Posted by: Kelli Bergthold on Nov 01, 2010
Sometimes it’s easy to forget that producing fiery foods is more than just a passion – in many parts of the world, chile production and processing is a necessity. Dried red pepper is the one of the most widely consumed spices in the world, eaten daily by one-quarter of the world’s population. Chile peppers are one of the oldest domesticated crops. Civilizations in South America grew chile peppers for food and medicinal purposes, and after peppers were introduced to other parts of the globe more than 500 years ago, chiles became important in developing nations for their economic value. Ethiopia alone consumes 466 million kilograms of pepper annually, with an estimated 400,000 women in Ethiopia processing peppers for income.
Inspired by stories of Ethiopian women bringing in income by processing peppers by hand, a team from the Hassno Plattner Design Institute at Stanford University developed the Pepper Eater—an affordable hand-cranked pepper grinder. Pepper processing is exhausting work that turns fresh peppers into higher-value products: dried flakes, seeds, and powder. The procedure can cause severe irritation in the skin, eyes, and noses from exposure to pepper oil containing capsaicin, pepper dust in the air can cause respiratory issues. The Pepper Eater produces dried pepper flakes about 2-4 times faster than current manual methods while greatly reducing the health risks associated with processing chiles.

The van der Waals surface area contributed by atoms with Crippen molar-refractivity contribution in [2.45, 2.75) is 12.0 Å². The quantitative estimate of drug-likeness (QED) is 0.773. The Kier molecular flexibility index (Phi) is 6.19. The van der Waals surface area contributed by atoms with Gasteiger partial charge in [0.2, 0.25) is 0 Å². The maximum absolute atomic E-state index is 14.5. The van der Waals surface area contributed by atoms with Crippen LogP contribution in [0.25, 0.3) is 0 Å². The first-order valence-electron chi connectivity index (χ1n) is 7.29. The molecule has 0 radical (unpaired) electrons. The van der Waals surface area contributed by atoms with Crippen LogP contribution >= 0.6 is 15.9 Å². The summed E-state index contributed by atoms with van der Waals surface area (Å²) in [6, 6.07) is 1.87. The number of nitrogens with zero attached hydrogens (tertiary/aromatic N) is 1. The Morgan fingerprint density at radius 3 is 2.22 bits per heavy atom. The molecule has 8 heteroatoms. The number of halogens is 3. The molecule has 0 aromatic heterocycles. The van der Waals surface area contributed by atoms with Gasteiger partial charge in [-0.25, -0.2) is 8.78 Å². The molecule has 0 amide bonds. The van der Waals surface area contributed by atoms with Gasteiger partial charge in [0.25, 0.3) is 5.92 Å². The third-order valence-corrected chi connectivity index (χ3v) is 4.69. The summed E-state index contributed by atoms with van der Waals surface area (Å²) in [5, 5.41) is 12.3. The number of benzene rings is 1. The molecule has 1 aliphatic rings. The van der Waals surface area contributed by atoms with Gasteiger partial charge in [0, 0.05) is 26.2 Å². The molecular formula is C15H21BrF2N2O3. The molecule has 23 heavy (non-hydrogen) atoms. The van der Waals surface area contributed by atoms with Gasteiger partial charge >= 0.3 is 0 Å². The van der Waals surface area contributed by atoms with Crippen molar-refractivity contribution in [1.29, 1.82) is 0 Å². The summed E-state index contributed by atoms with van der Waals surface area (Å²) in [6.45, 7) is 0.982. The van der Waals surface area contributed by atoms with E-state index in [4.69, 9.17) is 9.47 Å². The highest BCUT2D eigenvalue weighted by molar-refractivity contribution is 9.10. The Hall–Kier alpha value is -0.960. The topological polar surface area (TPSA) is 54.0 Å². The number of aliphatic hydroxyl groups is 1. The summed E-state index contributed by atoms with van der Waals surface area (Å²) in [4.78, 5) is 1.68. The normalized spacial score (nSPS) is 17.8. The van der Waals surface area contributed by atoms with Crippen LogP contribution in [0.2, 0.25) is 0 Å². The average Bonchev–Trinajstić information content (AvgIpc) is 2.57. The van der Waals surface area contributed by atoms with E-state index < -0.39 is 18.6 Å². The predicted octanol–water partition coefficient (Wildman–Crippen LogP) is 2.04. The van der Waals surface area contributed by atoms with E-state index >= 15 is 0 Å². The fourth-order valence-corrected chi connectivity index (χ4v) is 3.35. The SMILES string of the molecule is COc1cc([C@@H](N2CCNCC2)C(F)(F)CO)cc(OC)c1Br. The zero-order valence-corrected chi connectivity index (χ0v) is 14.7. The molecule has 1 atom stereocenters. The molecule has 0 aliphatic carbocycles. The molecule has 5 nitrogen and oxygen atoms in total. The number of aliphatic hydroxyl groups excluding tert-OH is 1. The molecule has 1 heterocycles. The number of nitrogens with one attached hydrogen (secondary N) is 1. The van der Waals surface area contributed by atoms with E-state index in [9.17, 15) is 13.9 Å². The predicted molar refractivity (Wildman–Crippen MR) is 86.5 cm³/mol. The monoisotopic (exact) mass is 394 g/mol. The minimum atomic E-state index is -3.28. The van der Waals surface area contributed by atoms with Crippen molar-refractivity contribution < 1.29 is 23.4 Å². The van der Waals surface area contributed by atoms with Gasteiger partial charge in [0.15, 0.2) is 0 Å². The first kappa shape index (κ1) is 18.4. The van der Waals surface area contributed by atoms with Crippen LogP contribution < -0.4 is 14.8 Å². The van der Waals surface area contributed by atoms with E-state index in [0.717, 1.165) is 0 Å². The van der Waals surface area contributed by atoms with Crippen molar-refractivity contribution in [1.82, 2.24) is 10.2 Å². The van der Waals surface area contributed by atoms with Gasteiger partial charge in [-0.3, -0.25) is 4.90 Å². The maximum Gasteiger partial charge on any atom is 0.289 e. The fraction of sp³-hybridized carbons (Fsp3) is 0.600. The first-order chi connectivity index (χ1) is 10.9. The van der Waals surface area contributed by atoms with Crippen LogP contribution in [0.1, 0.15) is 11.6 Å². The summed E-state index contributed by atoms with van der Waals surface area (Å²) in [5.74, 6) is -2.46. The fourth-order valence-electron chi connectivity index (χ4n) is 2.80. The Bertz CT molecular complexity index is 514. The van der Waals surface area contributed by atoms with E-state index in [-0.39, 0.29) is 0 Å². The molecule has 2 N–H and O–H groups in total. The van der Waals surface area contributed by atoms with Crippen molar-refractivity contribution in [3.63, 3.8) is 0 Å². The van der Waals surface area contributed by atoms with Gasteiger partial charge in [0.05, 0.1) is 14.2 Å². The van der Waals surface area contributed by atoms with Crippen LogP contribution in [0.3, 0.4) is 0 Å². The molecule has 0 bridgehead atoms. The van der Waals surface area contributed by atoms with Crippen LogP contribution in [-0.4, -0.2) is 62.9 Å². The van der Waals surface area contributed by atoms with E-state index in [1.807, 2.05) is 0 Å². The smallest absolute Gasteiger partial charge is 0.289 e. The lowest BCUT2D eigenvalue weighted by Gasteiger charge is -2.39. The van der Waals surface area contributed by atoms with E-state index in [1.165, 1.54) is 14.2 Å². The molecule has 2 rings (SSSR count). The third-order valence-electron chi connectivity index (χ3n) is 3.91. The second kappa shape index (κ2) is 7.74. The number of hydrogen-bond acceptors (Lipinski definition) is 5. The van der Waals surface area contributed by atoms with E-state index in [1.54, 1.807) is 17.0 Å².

The design team included Samuel Hamner, Megan Kerins, Siobhan Nolan, and Scott Sadlon, a group of Stanford Engineering and Business grad students. After successfully conducting an on-the-ground feasibility study in September 2009, Sam and Scott are continuing as an independent design and strategy team with the goal of implementing the Pepper Eater in Ethiopia and other developing markets. Most recently, they have partnered with Compatible Technology International and have been featured in National Geographic Magazine to help them achieve their goal and gain exposure for the project.
Interested in learning more about the project, or donating? Visit: www.thepeppereater.org.
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